Cochrane began in 1881 as the Cochrane Ranche, after Senator Matthew Cochrane, a rancher who is credited with amassing Canada’s first large-scale ranching operation. At its peak Cochrane Ranche totalled about 144,000 ha of range land (about 38 townships). Cochrane is located some 20 km northwest of Calgary and now, the once sleepy cowboy town, is the fastest growing community in Canada.
Cochrane features Cochrane Classic Bull Riding (Jul 27); Jimmy Richards’ 2nd Annual Foothills Bucking Horse Futurity (Jul 11); Cochrane Ranche Days (Aug 3-4); 44th Annual Old Tyme Country Fair (Aug 25); and the Cochrane Lion’s Labour Day Rodeo (Aug 31-Sep 2). Nearby attractions include the Cochrane Ranche Historic Site; Historic Perrenoud Ranche Art Centre; Men of Vision (bronze statue of a cowboy); and Glenbow Ranch Provincial Park.
Ponoka is located 59 km north east of Red Deer. This cowboy town’s population doubles when the competitors and fans roll in for Canada’s largest and longest professional rodeo?—?the Ponoka Stampede?—?that also features professional chuckwagon racing (Jun 25-Jul 1). The rodeo grounds also hosts many horse-related events in summer.
Ponoka is also home to the Canadian Pro Rodeo Hall of Fame in the new Calnash Ag. Event Centre, a year-round arena and facility.
While in Ponoka stroll the Wolf Creek Trail along the Battle River and visit the Fort Ostell Museum (May-Sep) highlighting the history of the original Fort Ostell built in 1885 during the Riel Rebellion. Ponoka also boasts the world’s largest Saddle Bronc Rider statue, erected in 2004 to celebrate their Centennial.
The semi-arid city of Kamloops is located about halfway between Golden and Vancouver. The history of the area is peopled with First Nations people, train robbers and cowboys. Trade has always been huge here thanks to it being a transportation hub for over a century.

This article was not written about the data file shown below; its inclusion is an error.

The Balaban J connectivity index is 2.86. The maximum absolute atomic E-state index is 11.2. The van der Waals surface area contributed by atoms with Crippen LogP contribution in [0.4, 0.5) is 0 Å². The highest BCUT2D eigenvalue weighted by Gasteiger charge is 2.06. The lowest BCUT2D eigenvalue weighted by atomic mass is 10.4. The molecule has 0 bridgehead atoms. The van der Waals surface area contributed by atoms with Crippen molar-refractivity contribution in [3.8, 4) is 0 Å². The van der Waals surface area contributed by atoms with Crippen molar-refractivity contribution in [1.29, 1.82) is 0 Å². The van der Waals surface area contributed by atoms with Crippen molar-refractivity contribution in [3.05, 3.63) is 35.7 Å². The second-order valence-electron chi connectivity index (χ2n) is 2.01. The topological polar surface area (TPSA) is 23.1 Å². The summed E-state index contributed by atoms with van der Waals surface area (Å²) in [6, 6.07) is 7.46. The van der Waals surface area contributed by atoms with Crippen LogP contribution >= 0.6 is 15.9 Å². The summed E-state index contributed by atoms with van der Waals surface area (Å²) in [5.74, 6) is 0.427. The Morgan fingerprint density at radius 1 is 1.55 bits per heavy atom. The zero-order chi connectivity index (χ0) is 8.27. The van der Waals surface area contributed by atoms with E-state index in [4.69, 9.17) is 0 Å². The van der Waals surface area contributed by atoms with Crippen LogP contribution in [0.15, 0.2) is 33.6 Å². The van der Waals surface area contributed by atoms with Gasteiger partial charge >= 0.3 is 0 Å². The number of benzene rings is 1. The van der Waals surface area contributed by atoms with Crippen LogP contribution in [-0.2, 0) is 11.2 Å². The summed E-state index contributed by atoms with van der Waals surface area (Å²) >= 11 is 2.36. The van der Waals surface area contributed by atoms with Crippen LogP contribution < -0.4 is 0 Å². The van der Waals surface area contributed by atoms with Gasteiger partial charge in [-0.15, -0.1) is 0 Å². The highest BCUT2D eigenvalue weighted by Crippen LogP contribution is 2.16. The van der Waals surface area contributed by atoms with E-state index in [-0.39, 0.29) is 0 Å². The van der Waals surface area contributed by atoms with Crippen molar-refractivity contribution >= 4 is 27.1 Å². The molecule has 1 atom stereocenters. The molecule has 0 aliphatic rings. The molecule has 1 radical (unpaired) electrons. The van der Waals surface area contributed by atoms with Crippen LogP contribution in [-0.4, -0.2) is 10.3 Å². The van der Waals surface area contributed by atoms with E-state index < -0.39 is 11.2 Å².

Kamloops hosts Canada’s biggest cowboy gathering, Kamloops Cowboy Festival (Mar) and boasts a nationally recognized art gallery and symphony. Worth experiencing is the Kamloops Heritage Railway (year-round); Secwepemc Museum (year-round) and the Annual Kamloops Kamloopa Pow Wow (Aug 2-4).The area is also home to Hugh McLennan’s Spirit of the West radio show, broadcast from nearby Pinantan Lake. Nearby events includes the 95th Annual Falkland Stampede (May 18-20); Nicola Valley Pro Rodeo, Merritt (Aug 30-Sep 2); and the North Thompson Fall Fair & Rodeo (Aug 30-Sep 2).
Deep in the Cariboo is the city of Williams Lake, the largest urban centre between Kamloops and Prince George. The abundance of native grass made this region a natural for ranching and there are some massive cattle ranches around here, most notably the Alkali Lake Ranch.
The Museum of the Cariboo Chilcotin is home to the BC Cowboy Hall of Fame, a showcase of the province’s outstanding cowboys. Williams Lake also features the legendary-sized sculpture, Heart of a Champion, dedicated to local bull rider, Gerald Palmantier.
Williams Lake hosts the Williams Lake High School Rodeo (May 3-5); and the 94th Annual Williams Lake Stampede, (Jun 28-Jul 1). The event features the famous Mountain Race; Ranch Rodeo and a Pony Express Race.
Located just outside of Quebec City, Saint-Tite is the most famous cowboy town in Quebec and with good reason; it is home to one of the largest rodeos in Canada.
The Festival Western de Saint-Tite (Sep 6-15), developed from a rodeo inaugurated in 1967 to promote the area’s leather industry. The success of the festival has led to the remodelling of some of the town’s infrastructures to resemble a Western frontier town. Full rodeo, plus gymkhana events, stage shows, country dancing and equestrian activities are also part of the festival. Other sites and events in the Mauricie region include Les Forges du Saint-Maurice National Historic Site of Canada, Trois-Rivieres; and Innocenti?—?Spectacle équestre (equestrian extravaganza) Trois-Rivieres (Jun 8-Aug 10).
Dundalk was incorporated as a village in 1887. Perhaps the most famous cowboy outfit in the area is the A-K Rodeo, a family of rodeo stock contractors producing rodeos in Ontario.
In nearby Arthur, Portugese?/Canadians keep the traditional (bloodless) running of the bulls alive at Ole Toiro ranch. In the “Horse and Buggy Trail” zone, shop for Maple syrup products to custom woodworking and of course, enjoy a horse and buggy ride. For light or draft horse owners, you might want to consider heading up the road about an hour to Wallenstein?—?home of Aaron Martin Harness. Some nearby rodeo dates include Holstein Rodeo (Jul 12-14) and Grand River Rodeo, Grand Valley (Aug 16-18). c